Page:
Objective: Thoracic injuries are uncommon in children and few report present on blunt ones.
Methods: Between 1994 and 2003, 137 children with blunt thoracic injury were reviewed.
Results: The mean age of children was 6.9+/-7.3 (1-16) years. Etiology was falls in 46.7%, traffical accidents in 51% and abuse in 2.2%. Average height in fallen-down cases was 6.4+/-2 (range: 3-11) m. Calculated mean kinetic energy transfer to body was 1923+/-1056 J. When first seen, 70% (82/117) of the patients had vital signs that were within normal limits. Forty-two (35.9%) children had isolated thoracic injury. Associated injuries were present in 75 (64.1%) children. Head injury was the most common associated injury present in 33 (28.2%). Pulmonary contusion was the most common thoracic injury with 68 (49.6%). Seventeen (12.4%) required surgery, 11 (8%) of them were thoracic (4 for diaphragmatic tear, 2 for flail chest, 2 for tracheobronchial injuries, 2 for laceration, 1 for esophageal rupture). Surgical group had higher ISS (26.8 vs 36.2, P = 0.001). Fifteen were lost (10.9%): There were lethal injuries in 7; chest tube treatment in 3; intensive care unit management in 2; mechanical support in 2 and observation in 1 patient. No death occurred for operations. Mortality rate was the lowest at injuries to chest alone and the highest for multi-system injuries (P < 0.05). The hospital length of stay for averaged 13.4+/-8.8 (range: 4-49) days.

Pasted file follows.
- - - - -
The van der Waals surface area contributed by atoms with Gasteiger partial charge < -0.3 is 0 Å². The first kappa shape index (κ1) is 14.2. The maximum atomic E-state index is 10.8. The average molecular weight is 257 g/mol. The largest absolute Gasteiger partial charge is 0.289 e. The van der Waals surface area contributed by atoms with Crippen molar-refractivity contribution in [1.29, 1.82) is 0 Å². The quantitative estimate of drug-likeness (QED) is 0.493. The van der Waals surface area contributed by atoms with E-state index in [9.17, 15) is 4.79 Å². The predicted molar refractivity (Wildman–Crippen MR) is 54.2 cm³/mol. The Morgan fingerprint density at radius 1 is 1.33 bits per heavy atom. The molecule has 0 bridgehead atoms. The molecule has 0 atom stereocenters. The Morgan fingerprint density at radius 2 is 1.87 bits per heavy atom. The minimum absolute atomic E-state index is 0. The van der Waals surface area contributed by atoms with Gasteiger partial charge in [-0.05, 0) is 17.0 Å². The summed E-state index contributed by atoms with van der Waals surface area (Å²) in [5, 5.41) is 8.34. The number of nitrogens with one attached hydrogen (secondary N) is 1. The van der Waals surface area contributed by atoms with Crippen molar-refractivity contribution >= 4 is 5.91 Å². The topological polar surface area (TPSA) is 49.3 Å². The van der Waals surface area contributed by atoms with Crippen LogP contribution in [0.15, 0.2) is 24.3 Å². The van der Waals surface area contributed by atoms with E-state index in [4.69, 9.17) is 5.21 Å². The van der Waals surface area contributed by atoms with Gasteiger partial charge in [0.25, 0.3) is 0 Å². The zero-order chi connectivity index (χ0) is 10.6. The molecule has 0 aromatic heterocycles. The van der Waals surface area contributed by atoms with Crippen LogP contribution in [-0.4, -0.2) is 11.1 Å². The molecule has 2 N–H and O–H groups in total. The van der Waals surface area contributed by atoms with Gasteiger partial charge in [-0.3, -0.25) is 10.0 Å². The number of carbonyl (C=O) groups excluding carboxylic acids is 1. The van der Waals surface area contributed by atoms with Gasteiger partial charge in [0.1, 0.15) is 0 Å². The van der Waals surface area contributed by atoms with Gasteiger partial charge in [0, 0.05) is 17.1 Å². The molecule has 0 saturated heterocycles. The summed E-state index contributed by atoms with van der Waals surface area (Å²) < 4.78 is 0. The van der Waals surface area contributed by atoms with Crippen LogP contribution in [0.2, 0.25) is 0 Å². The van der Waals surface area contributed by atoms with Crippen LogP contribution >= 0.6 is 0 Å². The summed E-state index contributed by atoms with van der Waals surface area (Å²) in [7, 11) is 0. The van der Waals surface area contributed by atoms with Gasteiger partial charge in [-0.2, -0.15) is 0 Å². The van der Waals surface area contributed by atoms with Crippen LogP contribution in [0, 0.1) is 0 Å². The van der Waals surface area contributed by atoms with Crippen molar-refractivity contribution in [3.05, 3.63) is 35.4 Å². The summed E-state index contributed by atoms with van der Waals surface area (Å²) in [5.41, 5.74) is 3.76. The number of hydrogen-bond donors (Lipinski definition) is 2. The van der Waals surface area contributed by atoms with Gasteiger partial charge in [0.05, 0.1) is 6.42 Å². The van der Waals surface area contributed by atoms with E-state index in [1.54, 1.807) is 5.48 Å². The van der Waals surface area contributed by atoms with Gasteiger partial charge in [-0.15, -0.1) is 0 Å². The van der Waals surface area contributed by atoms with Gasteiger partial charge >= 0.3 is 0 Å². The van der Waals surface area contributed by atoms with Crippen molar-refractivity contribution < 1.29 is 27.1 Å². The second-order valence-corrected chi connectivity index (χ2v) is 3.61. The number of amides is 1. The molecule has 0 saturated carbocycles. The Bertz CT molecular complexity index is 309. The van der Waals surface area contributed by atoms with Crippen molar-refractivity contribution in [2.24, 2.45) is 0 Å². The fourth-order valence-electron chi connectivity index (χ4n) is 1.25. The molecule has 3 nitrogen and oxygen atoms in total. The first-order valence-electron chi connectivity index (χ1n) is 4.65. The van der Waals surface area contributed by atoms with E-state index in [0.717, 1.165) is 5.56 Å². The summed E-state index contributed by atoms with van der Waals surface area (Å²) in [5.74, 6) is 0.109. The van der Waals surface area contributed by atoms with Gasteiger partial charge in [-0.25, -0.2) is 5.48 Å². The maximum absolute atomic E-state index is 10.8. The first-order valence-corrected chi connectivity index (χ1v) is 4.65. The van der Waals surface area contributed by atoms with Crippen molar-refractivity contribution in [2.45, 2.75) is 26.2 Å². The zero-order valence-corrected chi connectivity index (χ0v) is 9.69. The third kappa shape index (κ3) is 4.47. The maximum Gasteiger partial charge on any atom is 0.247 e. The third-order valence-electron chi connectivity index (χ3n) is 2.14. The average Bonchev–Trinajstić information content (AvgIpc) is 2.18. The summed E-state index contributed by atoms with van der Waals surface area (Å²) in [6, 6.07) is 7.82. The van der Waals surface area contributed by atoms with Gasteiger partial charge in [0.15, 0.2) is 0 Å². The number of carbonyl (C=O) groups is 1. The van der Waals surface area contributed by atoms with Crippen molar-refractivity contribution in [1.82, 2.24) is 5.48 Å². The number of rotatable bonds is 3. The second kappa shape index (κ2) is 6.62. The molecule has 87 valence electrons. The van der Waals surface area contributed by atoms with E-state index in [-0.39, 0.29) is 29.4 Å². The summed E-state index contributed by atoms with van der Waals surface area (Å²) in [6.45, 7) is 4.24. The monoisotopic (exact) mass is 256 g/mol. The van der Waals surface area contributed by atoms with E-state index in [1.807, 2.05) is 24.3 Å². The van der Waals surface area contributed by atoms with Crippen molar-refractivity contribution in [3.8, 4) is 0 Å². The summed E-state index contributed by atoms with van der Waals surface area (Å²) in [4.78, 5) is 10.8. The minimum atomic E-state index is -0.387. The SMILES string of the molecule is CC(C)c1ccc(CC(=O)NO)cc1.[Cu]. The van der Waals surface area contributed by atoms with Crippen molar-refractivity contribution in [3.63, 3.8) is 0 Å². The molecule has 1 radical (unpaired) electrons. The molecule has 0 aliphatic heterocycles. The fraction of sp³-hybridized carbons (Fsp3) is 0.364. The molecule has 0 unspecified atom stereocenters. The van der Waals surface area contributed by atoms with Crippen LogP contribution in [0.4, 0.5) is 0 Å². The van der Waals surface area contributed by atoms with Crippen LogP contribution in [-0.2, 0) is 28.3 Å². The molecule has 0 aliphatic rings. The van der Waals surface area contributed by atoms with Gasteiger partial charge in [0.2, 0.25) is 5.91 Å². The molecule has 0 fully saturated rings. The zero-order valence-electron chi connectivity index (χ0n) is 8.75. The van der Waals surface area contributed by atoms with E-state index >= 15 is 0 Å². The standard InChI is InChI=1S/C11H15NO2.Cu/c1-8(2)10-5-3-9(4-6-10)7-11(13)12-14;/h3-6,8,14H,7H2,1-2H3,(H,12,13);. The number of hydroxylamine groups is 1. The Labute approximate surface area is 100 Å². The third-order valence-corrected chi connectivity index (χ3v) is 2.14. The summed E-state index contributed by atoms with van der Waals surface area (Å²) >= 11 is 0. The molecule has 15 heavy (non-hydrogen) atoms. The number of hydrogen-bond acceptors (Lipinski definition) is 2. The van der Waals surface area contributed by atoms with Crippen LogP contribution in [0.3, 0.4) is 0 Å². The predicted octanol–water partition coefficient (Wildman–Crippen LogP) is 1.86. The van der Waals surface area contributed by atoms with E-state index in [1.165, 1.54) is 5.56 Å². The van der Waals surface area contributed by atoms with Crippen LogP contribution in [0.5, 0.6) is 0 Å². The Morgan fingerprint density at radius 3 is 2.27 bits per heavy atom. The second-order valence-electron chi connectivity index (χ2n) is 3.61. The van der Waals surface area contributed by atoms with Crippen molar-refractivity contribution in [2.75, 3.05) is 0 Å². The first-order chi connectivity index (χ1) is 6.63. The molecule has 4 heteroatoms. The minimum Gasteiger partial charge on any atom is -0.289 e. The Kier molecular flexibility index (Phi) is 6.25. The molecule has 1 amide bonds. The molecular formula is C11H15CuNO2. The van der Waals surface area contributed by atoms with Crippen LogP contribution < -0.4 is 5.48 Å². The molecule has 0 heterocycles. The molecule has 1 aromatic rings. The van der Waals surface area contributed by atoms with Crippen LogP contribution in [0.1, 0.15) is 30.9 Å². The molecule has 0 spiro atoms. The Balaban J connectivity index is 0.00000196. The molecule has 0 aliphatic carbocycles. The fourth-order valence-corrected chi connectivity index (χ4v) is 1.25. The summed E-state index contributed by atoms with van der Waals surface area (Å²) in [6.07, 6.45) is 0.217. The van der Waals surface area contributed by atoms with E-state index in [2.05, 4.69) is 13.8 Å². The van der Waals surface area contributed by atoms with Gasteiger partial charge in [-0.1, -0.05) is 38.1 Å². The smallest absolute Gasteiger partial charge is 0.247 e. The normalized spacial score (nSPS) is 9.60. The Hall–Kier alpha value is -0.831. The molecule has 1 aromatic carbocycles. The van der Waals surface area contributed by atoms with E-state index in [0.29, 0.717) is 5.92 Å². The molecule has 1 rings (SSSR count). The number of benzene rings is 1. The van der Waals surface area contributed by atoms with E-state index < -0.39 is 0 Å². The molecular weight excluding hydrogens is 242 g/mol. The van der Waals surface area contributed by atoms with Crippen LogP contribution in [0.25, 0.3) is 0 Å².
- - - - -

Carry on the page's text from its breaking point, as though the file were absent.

Conclusion: Associated injury is the most important mortality factor. Thoracic operations can be performed with minimal morbidity and without mortality in children with blunt thoracic trauma.